Rodney Smith aka Roots Manuva is one of the titans of Black British music.
Smith made his recorded debut in 1994 as part of IQ Procedure through Suburban Base’s short-lived hip hop imprint Bluntly Speaking Vinyl. He debuted as Roots Manuva the same year on Blak Twang’s ‘Queen’s Head’ single, before releasing his own single, ‘Next Type of Motion’ the following year through the same label, the hugely influential Sound of Money. 1996 saw the release of his collaborations with Skitz (‘Where My Mind Is At’/’Blessed Be the Manner’) on 23 Skidoo’s Ronin label. The release of ‘Feva’ on Tony Vegas’s Wayward imprint followed in 1997. This was also the year that saw the first releases from Big Dada. In 1998 he joined the label and the following year released his fiercesome debut, ‘Brand New Second Hand’. From an initial 3000 records put into the shops ‘BNSH’ has now sold over 50,000 copies in the UK. It also made the first dents in the wall of complacency and indifference which has often greeted home-grown Black music in this country. Manuva was rewarded for his breakthrough with a MOBO as Best Hip Hop Act that year. As if to demonstrate the broad appeal of his style, he also featured on Leftfield’s ‘Dusted’ from their ‘Rhythm & Stealth’ album.
Big things were now expected of Smith and he delivered with 2001’s ‘Run Come Save Me’, the record which gained him a nomination for the Mercury Music Prize and which has currently sold well over 100,000 copies in the UK. More importantly, it spawned the all-time classic ‘Witness’ (voted the greatest UK hip hop tune of all time by the readers of Hip Hop Connection) on an album that ran from the broad, swaggering pop of ‘Dreamy Days’ to the dark, odd meditation of ‘Evil Rabbit’. It is also the record which led the Guardian newspaper, in October 2003, to proclaim Manuva fifth in their ’40 Best Bands In Britain’ feature, proclaiming that “his influence is incalculable and he opened the doors for the Streets, Dizzee Rascal et al.”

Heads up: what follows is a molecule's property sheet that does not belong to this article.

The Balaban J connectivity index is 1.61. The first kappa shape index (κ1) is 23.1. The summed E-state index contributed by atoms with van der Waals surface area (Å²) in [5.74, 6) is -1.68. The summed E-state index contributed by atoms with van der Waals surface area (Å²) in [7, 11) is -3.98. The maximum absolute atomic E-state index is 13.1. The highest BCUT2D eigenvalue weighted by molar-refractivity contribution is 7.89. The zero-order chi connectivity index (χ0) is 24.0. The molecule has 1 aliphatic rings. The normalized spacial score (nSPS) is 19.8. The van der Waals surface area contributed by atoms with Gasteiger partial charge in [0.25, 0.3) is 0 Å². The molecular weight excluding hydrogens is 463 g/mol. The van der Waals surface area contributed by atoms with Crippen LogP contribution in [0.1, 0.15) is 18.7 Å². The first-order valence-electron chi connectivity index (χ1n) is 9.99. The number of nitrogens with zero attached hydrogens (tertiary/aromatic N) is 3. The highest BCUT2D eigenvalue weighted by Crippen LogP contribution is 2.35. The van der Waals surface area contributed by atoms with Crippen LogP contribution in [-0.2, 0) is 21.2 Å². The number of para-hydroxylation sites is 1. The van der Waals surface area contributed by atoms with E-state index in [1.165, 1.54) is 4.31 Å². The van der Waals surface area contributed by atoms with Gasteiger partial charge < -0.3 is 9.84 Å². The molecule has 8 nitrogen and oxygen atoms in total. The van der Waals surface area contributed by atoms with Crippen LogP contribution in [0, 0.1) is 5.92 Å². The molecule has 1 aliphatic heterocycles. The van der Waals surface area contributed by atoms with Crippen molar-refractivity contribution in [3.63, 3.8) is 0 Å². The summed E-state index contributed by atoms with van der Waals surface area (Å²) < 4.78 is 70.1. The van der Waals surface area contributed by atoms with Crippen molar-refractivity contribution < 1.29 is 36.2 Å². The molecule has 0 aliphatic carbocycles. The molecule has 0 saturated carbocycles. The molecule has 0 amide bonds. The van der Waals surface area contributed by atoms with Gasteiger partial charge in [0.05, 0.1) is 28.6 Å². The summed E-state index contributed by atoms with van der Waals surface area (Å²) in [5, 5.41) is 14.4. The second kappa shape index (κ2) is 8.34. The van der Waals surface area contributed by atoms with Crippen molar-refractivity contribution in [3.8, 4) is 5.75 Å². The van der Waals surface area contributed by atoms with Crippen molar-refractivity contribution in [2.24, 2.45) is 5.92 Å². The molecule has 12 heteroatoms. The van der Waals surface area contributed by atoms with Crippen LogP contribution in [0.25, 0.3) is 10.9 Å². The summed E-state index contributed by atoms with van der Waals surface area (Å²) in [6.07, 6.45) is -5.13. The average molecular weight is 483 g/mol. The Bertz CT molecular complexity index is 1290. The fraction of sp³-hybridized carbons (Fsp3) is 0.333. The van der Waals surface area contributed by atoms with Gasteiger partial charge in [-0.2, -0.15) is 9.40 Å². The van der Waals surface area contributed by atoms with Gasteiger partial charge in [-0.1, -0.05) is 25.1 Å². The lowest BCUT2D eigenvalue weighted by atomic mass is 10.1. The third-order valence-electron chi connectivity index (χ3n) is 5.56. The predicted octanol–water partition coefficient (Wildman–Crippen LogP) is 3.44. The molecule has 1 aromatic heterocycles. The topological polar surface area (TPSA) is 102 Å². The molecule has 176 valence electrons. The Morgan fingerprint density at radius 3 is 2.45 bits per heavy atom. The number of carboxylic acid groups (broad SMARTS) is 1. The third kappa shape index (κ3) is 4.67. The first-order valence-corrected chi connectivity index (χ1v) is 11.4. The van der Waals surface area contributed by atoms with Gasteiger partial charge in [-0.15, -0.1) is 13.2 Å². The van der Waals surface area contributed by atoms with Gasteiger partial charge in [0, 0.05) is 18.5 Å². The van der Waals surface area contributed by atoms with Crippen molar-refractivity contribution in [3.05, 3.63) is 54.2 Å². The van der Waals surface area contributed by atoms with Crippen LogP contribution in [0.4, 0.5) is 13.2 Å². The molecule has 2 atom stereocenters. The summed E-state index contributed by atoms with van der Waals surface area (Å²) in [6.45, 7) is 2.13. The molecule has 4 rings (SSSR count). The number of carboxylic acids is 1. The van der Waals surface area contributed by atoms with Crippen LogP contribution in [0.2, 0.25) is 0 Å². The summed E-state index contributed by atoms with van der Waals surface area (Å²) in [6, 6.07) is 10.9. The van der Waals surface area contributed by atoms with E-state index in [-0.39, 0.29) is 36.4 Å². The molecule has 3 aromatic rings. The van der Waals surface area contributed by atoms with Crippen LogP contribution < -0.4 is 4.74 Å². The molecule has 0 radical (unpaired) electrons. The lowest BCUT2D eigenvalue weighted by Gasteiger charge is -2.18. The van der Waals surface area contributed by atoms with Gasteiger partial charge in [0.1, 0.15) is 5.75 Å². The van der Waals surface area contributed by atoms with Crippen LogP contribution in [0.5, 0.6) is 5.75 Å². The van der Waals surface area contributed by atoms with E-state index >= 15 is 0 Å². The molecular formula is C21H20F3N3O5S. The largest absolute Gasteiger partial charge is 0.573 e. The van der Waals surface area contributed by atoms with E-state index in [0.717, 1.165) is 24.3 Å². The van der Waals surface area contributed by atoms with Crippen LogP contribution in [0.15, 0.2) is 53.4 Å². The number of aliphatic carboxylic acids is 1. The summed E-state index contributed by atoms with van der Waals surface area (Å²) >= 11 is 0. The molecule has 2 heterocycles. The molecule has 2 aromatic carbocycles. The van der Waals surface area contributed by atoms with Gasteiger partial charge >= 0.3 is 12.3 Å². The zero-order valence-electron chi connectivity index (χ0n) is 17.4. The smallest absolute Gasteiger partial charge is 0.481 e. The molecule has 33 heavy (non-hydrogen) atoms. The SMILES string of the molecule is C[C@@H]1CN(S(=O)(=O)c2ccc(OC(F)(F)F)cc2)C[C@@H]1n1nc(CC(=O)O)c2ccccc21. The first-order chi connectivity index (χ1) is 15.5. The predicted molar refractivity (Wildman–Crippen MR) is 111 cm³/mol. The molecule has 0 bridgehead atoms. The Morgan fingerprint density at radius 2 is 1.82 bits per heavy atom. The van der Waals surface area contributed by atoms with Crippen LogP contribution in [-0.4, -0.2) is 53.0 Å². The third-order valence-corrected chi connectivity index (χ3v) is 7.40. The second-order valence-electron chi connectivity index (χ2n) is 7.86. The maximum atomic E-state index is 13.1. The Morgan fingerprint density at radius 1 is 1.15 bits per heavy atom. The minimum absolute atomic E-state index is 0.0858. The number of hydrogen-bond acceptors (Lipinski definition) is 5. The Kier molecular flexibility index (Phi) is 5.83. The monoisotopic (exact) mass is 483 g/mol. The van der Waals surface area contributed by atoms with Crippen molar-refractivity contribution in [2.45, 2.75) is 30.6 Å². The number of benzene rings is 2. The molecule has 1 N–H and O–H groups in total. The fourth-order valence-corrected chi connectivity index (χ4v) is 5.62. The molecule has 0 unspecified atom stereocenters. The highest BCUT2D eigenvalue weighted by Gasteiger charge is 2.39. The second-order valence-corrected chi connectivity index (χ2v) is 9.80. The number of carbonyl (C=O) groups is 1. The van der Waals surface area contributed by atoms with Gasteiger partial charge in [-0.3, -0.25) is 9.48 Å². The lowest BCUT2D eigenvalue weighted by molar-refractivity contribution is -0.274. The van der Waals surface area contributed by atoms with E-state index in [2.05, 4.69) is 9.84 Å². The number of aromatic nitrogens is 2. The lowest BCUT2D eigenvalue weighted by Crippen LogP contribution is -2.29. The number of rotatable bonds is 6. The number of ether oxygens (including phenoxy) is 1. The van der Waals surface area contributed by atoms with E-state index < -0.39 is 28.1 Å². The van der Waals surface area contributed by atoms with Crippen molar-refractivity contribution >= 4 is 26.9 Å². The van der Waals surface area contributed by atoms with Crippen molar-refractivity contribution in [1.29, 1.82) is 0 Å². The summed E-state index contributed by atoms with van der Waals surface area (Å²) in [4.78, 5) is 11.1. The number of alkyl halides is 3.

Smith followed up that album with “Slime & Reason” in 2008 and “4everevolution” in 2011. Both records were acclaimed by critics and fans alike. In addition, 2010 saw the release of “Duppy Writer,” Alongside these releases, he contributed to the first Gorillaz record, started up his label-come-gang, Banana Klan, and guested on countless records for other artists.
Between times, he toured festivals the world over (on one memorable night being joined onstage by Usain Bolt) and developed an occasional sideline as a “DJ/selecta.” In addition, for a number of years, Banana Klan and its artists took up an increasing amount of Smith’s time, as did curating and promoting a series of “Dub College” events that featured everyone from Micachu and The Bug to Dawn Penn. As ever, Smith was less interested in genre than in pushing “bass culture” in new and interesting directions. He has also collaborated and guested with a long list of artists over the years not only Gorillaz, but a diverse selection of artists including Jamie Cullum, The Maccabees, Toddla T, The Bug, The Cinematic Orchestra, Leftfield and Mr Scruff and many others. The records continued to come. 2010 saw the download-only release of “Snakebite” (complete with an excellent video, shot on the same Kent beaches as the album cover to Run Come Save Me), new remixes and collaborations for Ninja Tune’s twentieth anniversary XX compilation and the release of Duppy Writer, a reggae reinterpretation of his back catalogue by Wrong Tom featuring the blazer “Jah Warriors”.